The subject of the nude human body has played an esteemed role in the history of Western art for millennia. With its origins in Greco-Roman antiquity, the idealized nude as subject has typically represented the embodiment of divine nature or the humanistic notion of virtue and moral perfectibility. Because of its defining characteristics, photography has had a more complicated relationship to the subject of nudity.
Since the camera is designed to capture minutiae and detail indiscriminately, photographs often connect us more immediately to the specifics of time, place, and the relationship between photographer and model. Although many photographers have used their medium to approach the tradition of the classical nude, others have used photography’s unique qualities to explore aspects of desire, intimacy, or even vulnerability—or what we might define as “nakedness.” Exposure: Naked before the Lens presents the many ways in which twentieth and twenty-first century photographers have presented the undressed human body in their work.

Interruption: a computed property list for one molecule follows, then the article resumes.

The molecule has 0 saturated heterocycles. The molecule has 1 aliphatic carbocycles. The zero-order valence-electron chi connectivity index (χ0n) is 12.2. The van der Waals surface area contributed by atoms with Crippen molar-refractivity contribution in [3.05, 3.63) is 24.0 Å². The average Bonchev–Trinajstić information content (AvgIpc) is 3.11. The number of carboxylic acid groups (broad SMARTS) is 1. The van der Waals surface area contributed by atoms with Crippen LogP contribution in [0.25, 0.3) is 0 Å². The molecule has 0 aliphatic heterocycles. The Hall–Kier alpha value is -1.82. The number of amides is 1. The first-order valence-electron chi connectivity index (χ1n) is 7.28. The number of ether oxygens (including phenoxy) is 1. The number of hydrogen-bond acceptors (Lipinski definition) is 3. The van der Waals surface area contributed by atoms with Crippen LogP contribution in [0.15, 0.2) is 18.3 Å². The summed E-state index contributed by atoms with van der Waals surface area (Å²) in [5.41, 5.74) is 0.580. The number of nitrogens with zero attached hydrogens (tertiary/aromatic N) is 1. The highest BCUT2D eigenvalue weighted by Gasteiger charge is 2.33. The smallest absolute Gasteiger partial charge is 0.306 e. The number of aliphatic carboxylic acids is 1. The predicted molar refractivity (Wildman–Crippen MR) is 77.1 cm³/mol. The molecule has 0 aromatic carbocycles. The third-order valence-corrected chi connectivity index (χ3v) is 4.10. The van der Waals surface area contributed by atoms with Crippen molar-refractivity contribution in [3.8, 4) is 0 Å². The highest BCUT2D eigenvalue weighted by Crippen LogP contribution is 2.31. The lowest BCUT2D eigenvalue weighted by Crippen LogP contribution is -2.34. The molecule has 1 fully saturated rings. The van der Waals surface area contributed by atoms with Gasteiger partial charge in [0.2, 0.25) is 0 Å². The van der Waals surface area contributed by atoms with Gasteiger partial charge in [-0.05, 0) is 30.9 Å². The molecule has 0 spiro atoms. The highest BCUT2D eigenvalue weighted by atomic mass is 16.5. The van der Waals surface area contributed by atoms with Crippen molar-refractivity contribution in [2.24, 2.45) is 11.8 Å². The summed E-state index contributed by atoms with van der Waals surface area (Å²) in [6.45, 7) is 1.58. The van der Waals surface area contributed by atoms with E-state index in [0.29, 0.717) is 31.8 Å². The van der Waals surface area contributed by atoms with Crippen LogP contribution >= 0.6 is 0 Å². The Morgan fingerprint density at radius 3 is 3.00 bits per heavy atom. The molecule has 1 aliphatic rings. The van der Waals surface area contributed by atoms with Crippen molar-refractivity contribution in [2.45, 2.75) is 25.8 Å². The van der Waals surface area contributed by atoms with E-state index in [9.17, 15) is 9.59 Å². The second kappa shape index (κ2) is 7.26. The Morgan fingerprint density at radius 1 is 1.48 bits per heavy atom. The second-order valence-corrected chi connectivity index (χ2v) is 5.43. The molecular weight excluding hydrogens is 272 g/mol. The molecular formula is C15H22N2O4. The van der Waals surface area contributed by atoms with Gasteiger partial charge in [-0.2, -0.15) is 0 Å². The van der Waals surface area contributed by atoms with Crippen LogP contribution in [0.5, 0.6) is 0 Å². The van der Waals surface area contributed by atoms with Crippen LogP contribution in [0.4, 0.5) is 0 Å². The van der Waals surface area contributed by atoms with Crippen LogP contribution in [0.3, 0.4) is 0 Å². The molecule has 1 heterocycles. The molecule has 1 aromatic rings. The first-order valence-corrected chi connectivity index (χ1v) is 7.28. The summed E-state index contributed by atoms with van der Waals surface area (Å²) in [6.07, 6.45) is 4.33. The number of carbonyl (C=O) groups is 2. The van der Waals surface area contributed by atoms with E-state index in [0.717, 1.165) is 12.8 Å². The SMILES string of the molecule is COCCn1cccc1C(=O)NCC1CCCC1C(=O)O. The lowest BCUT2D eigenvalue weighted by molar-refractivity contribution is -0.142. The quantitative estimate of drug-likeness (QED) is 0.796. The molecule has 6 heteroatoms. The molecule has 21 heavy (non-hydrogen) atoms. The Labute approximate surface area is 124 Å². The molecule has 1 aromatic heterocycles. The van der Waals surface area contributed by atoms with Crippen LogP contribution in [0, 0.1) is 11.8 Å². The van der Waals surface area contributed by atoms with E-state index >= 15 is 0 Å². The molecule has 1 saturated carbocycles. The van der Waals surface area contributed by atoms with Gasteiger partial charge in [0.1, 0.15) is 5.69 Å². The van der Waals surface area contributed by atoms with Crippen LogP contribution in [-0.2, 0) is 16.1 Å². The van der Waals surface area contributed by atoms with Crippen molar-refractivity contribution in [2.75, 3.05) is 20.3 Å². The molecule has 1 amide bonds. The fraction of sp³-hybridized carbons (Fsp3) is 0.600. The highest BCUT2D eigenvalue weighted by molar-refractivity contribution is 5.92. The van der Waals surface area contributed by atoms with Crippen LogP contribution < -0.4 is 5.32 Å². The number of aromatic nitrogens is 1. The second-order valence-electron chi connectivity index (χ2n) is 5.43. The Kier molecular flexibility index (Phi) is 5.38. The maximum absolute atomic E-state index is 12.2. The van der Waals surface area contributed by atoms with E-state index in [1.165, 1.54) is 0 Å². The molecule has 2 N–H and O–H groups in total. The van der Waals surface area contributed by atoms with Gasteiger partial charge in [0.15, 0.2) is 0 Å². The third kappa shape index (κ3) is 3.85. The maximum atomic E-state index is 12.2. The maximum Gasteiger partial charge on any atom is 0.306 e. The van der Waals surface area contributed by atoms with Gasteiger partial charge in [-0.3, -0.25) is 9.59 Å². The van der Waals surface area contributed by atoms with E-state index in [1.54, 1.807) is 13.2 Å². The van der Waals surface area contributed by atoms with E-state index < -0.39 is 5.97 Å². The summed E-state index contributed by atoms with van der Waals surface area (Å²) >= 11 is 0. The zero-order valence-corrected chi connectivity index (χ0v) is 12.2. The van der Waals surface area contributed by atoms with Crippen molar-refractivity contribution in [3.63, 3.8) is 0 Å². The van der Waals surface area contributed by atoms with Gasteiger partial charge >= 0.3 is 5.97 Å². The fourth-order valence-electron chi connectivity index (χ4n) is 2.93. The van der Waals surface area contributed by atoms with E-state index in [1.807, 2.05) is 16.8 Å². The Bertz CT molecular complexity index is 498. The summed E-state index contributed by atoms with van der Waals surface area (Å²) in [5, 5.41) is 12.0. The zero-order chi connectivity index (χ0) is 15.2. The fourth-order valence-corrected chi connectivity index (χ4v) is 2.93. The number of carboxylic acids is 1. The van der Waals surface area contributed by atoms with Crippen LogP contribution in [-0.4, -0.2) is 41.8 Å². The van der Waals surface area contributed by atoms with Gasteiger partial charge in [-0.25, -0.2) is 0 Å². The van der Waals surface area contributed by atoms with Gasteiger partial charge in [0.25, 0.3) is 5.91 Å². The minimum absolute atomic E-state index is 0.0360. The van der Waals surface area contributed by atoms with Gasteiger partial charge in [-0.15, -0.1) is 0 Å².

Credit: Exhibition overview from museum website.